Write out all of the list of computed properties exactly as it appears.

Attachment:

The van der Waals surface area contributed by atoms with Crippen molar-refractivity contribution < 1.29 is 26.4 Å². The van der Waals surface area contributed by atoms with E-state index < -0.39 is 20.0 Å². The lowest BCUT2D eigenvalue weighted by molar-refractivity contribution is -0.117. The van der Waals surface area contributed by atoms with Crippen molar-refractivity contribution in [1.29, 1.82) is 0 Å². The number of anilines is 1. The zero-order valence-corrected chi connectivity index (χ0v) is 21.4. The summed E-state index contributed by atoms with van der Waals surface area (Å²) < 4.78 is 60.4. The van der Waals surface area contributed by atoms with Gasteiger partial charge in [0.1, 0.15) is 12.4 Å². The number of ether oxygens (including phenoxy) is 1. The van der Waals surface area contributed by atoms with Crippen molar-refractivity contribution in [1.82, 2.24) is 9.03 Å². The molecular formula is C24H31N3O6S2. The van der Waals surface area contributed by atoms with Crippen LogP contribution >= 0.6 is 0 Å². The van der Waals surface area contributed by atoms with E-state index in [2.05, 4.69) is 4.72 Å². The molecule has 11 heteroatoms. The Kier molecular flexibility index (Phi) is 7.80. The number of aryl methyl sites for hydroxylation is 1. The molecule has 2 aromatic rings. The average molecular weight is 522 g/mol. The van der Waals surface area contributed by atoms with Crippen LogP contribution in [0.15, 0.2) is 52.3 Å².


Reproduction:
The van der Waals surface area contributed by atoms with Crippen molar-refractivity contribution < 1.29 is 26.4 Å². The van der Waals surface area contributed by atoms with E-state index < -0.39 is 20.0 Å². The lowest BCUT2D eigenvalue weighted by molar-refractivity contribution is -0.117. The van der Waals surface area contributed by atoms with Crippen molar-refractivity contribution in [1.29, 1.82) is 0 Å². The number of anilines is 1. The zero-order valence-corrected chi connectivity index (χ0v) is 21.4. The summed E-state index contributed by atoms with van der Waals surface area (Å²) < 4.78 is 60.4. The van der Waals surface area contributed by atoms with Gasteiger partial charge in [0.1, 0.15) is 12.4 Å². The number of ether oxygens (including phenoxy) is 1. The van der Waals surface area contributed by atoms with Crippen molar-refractivity contribution in [1.82, 2.24) is 9.03 Å². The molecular formula is C24H31N3O6S2. The van der Waals surface area contributed by atoms with Crippen LogP contribution >= 0.6 is 0 Å². The van der Waals surface area contributed by atoms with E-state index in [2.05, 4.69) is 4.72 Å². The molecule has 11 heteroatoms. The Kier molecular flexibility index (Phi) is 7.80. The number of aryl methyl sites for hydroxylation is 1. The molecule has 2 aromatic rings. The average molecular weight is 522 g/mol. The van der Waals surface area contributed by atoms with Crippen LogP contribution in [0.15, 0.2) is 52.3 Å².